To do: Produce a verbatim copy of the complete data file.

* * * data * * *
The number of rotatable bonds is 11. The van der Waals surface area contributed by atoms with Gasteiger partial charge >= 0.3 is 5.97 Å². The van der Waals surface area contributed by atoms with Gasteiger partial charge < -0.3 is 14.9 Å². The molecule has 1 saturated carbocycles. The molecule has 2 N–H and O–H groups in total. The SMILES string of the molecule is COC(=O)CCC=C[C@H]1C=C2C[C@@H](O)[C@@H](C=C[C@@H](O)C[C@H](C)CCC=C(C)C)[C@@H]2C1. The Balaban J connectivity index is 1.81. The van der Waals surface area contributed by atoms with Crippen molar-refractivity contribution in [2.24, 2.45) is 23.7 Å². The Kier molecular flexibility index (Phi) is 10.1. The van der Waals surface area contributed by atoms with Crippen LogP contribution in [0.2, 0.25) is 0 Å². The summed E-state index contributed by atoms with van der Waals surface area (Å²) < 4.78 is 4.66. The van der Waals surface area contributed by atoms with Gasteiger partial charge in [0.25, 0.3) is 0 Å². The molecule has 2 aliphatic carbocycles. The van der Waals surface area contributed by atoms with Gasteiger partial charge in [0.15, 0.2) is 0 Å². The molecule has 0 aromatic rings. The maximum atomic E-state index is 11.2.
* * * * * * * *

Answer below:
The number of rotatable bonds is 11. The van der Waals surface area contributed by atoms with Gasteiger partial charge >= 0.3 is 5.97 Å². The van der Waals surface area contributed by atoms with Gasteiger partial charge < -0.3 is 14.9 Å². The molecule has 1 saturated carbocycles. The molecule has 2 N–H and O–H groups in total. The SMILES string of the molecule is COC(=O)CCC=C[C@H]1C=C2C[C@@H](O)[C@@H](C=C[C@@H](O)C[C@H](C)CCC=C(C)C)[C@@H]2C1. The Balaban J connectivity index is 1.81. The van der Waals surface area contributed by atoms with Crippen molar-refractivity contribution in [2.24, 2.45) is 23.7 Å². The Kier molecular flexibility index (Phi) is 10.1. The van der Waals surface area contributed by atoms with Crippen LogP contribution in [0.2, 0.25) is 0 Å². The summed E-state index contributed by atoms with van der Waals surface area (Å²) < 4.78 is 4.66. The van der Waals surface area contributed by atoms with Gasteiger partial charge in [0.25, 0.3) is 0 Å². The molecule has 2 aliphatic carbocycles. The van der Waals surface area contributed by atoms with Gasteiger partial charge in [0.15, 0.2) is 0 Å². The molecule has 0 aromatic rings. The maximum atomic E-state index is 11.2.